CSC urges gov't workers to decline gifts


Posted at Aug 20 2019 09:19 AM

The Civil Service Commission on Tuesday urged government officials and employees to decline gifts from the public, after President Rodrigo Duterte said that police officers can accept items given out of gratefulness or generosity. 

The acceptance of gifts is a "prohibited transaction" except in 3 instances involving foreign governments, said CSC commissioner Aileen Lizada, citing the Code of Conduct and Ethical Standards for Public Officials and Employees. 

Under this law, the 3 exceptions are gifts of nominal value given by foreign governments as a souvenir or mark of courtesy; grants like scholarship or medical treatment; and travel grant, including lodging and transportation allowance, she said. 

"Other than that, the giving of gifts under the law is prohibited," she told radio DZMM. 

Lizada also cited Anti-Graft and Corrupt Practices Act which prohibits public officials from accepting gifts "even on the occasion of a family celebration or national festivity like Christmas, if the value of the gift is under the circumstances manifestly excessive." 

A 1972 decree by then President Ferdinand Marcos also makes it "punishable for public officials to receive and private persons to give gifts on any occasion, including Christmas," she said.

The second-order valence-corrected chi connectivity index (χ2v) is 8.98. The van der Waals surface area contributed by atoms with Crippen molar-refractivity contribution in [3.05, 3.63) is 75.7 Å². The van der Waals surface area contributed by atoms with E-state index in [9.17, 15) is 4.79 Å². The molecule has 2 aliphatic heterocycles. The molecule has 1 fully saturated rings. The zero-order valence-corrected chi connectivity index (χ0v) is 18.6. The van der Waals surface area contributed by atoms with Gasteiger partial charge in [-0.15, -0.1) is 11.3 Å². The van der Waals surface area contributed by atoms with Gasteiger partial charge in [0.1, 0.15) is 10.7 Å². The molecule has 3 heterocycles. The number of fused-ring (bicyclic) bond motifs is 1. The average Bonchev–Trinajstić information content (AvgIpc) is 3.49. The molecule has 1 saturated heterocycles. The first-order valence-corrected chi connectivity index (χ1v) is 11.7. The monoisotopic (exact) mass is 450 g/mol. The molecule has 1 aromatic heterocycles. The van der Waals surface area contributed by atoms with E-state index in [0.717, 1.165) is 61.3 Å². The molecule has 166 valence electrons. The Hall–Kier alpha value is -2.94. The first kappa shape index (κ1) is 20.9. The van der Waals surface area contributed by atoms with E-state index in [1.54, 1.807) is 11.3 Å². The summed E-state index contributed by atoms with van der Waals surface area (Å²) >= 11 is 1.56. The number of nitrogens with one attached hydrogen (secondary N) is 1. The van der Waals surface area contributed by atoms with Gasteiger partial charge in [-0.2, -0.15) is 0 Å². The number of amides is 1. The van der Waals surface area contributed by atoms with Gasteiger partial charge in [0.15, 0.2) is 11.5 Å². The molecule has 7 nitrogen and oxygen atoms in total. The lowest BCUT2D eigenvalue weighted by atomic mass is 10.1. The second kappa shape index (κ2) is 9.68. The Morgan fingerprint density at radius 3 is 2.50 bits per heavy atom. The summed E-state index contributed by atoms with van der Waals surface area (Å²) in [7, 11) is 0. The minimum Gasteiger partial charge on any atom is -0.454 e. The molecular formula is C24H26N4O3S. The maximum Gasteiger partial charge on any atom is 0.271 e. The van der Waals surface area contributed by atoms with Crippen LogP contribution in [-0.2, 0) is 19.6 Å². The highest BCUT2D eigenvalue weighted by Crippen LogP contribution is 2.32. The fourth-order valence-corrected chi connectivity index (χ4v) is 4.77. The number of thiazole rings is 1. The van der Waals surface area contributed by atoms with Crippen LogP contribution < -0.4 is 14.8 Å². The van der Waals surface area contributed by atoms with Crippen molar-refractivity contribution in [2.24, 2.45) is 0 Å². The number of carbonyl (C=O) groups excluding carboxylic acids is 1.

Instead of gifts, the public can give government workers letters of thanks, which become part of their "201 file" used in considering their promotion. 

"When you serve, your office should be beyond reproach, beyond suspicion kaya wag na ho kayong tumanggap [ng regalo] (don't accept gifts). Bayad na ho kasi kami (we are already paid) when people file their respective income tax returns," said Lizada. 

"Okay na ho sa amin ang 'thank you,'" she added. 

(A 'thank you' is enough for us.)

Presidential Spokesman Salvador Panelo earlier said police officers can accept gifts of "nominal value" for as long as these are not "excessive." 

Sen. Ronald dela Rosa admitted last week that he received gifts when he was still a policeman, saying it was part of Filipino culture. 

Presidential Anti-Corruption Commission (PACC) Commissioner Greco Belgica meanwhile said in a recent television interview that as much as P100,000 could be “insignificant” for a government employee like him who earns the same amount as his monthly salary.